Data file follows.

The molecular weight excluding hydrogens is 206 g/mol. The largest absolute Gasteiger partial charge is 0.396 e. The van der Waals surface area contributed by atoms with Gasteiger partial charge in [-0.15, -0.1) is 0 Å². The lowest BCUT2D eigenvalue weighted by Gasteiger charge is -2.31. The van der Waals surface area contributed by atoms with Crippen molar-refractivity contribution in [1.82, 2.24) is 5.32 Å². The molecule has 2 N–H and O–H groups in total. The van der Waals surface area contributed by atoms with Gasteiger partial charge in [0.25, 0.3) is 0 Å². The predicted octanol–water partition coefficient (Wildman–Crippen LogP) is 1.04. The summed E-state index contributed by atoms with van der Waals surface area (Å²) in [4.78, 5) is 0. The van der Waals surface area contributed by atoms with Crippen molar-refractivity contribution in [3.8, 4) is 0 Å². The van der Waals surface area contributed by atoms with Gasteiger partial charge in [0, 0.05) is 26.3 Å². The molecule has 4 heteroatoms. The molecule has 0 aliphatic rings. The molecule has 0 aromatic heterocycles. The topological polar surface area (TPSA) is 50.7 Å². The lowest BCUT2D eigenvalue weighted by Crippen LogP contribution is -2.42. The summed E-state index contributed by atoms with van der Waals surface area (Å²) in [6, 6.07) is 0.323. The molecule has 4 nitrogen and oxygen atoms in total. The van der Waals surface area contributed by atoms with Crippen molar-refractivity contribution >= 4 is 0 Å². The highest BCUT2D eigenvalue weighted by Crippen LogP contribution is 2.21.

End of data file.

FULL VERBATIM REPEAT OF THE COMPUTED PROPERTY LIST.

The molecular weight excluding hydrogens is 206 g/mol. The largest absolute Gasteiger partial charge is 0.396 e. The van der Waals surface area contributed by atoms with Gasteiger partial charge in [-0.15, -0.1) is 0 Å². The lowest BCUT2D eigenvalue weighted by Gasteiger charge is -2.31. The van der Waals surface area contributed by atoms with Crippen molar-refractivity contribution in [1.82, 2.24) is 5.32 Å². The molecule has 2 N–H and O–H groups in total. The van der Waals surface area contributed by atoms with Gasteiger partial charge in [0.25, 0.3) is 0 Å². The predicted octanol–water partition coefficient (Wildman–Crippen LogP) is 1.04. The summed E-state index contributed by atoms with van der Waals surface area (Å²) in [4.78, 5) is 0. The van der Waals surface area contributed by atoms with Crippen molar-refractivity contribution in [3.8, 4) is 0 Å². The van der Waals surface area contributed by atoms with Gasteiger partial charge in [0, 0.05) is 26.3 Å². The molecule has 4 heteroatoms. The molecule has 0 aliphatic rings. The molecule has 0 aromatic heterocycles. The topological polar surface area (TPSA) is 50.7 Å². The lowest BCUT2D eigenvalue weighted by Crippen LogP contribution is -2.42. The summed E-state index contributed by atoms with van der Waals surface area (Å²) in [6, 6.07) is 0.323. The molecule has 4 nitrogen and oxygen atoms in total. The van der Waals surface area contributed by atoms with Crippen molar-refractivity contribution >= 4 is 0 Å². The highest BCUT2D eigenvalue weighted by Crippen LogP contribution is 2.21.